While Otis struggled with many of his closest relationships, his mom Jean Milburn (Gillian Anderson) had her fair share of challenges, too.
After welcoming her newborn, Joy, at the end of season 3 in a scary, near-death birthing experience, Jean struggled to adjust to life as a mother of two. Though she denied it, she struggled with postpartum depression, and Otis called in his aunt Joanna (Lisa McGrillis) to help as his mother crumbled. At the same time, Jean was also juggling a new professional commitment, as she’d agreed to host a radio show despite being just eight weeks postpartum.
Eventually, Jean admitted that she needed help and started taking medication to treat her depression. In the season finale, she invited over banker-slash-“motorcycle man” Dan (Daniel Ings) — who she’d told Joanna she was 95% sure was Joy’s father — presumably to tell him about Joy. She also decided to continue on with her radio show, "Sexology," despite taking a brief break — making both Otis and Joanna proud.
As for Aimee, who regularly stole the show with her ridiculous one-liners and quirks, the final season brought clarity and healing. Despite getting off to a rocky start, she found a strong friendship in Isaac at Cavendish, and he taught her to explore art. After an almost kiss, Maeve — who dated him on-and-off in seasons 2 and 3 — told Aimee she’d prefer if she and Isaac kept things platonic, so Aimee shifted her focus back to her art as she realized her passion for photography.
In a moving scene, she admitted that her traumatic experience on the bus in season 2 still haunted her — and she wanted to use her art to get past it.
“These are the jeans I was wearing on that day when I was assaulted on the bus. I keep meaning to throw them away but for some reason I can’t,” she confessed to Isaac. “Every day I feel more like myself, and that’s great. But sometimes it feels like even when I’m doing something I love, like eating ice cream, it feels like I’m still wearing them. Like it never goes away.”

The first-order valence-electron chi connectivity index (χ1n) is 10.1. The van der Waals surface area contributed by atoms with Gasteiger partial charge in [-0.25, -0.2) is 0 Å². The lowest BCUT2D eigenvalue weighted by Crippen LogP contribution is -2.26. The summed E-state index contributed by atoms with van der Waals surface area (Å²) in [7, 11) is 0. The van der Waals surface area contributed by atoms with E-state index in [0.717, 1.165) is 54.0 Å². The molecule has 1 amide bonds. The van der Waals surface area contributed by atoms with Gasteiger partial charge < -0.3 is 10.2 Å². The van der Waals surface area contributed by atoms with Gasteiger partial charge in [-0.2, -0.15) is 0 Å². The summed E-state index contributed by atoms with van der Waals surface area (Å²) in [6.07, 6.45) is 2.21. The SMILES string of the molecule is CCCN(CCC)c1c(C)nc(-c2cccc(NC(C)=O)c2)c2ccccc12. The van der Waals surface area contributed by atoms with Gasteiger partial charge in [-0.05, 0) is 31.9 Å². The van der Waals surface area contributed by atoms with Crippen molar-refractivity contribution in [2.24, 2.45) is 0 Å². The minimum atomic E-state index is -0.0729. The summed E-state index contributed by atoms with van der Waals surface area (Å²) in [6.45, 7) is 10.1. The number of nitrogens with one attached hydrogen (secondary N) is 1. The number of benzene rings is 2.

The show ended with Aimee fully facing her fears. She put the dreaded jeans back on and had a photoshoot at the bus stop where things had all gone wrong before burning the denim.
With Maeve’s permission, she started to explore her feelings for Isaac, and pushed herself to kiss him despite her reservations about intimacy.
The season ended with a heartbreaking goodbye as Maeve decided to return to the U.S. to study — where she learned a publisher was interested in one of her writing excerpts — and she and Otis agreed to go their separate ways. Before that, though, they finally spent the night together after several failed attempts, thanks to a resurgence of Otis' sexual performance anxiety.
In a letter left by Otis’ bed, Maeve bid farewell to her sex clinic partner-turned-great love. “I want you to know that however much it f---ing hurts that we can’t be together, I won’t ever close myself off again. Meeting you cracked my heart open, and now it’s forever changed. And because of that, I will carry part of you with me wherever I go. I think what I’m trying to say is, thanks for everything, d---head.”
As the series came to an end, with Maeve’s explicitly non-love letter closing it out, the cracks all seemed to be getting filled in. Jean was getting treatment for her depression and had seemingly told Dan that Joy was his child. Eric’s questions about religion prompted him to decide he wants to be a pastor. In Isaac, Aimee found a way to heal herself from the inside out — and got herself the first true boyfriend she’d ever had. Back in America and unsure what the future will hold, Maeve had writing opportunities at her fingertips. After the bumpiest ride of possibly all the character’s families, the Groff's spent a night together, watching TV, one family — though still working on the happy part.
As for Otis, who started the show feeling sexually stunted and completely alone, the devastating heartbreak Maeve left him with showed him for the first time just how much he could love — and just how much his work at the sex clinic had changed lives, his own included.
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All four seasons of Sex Education are now streaming on Netflix.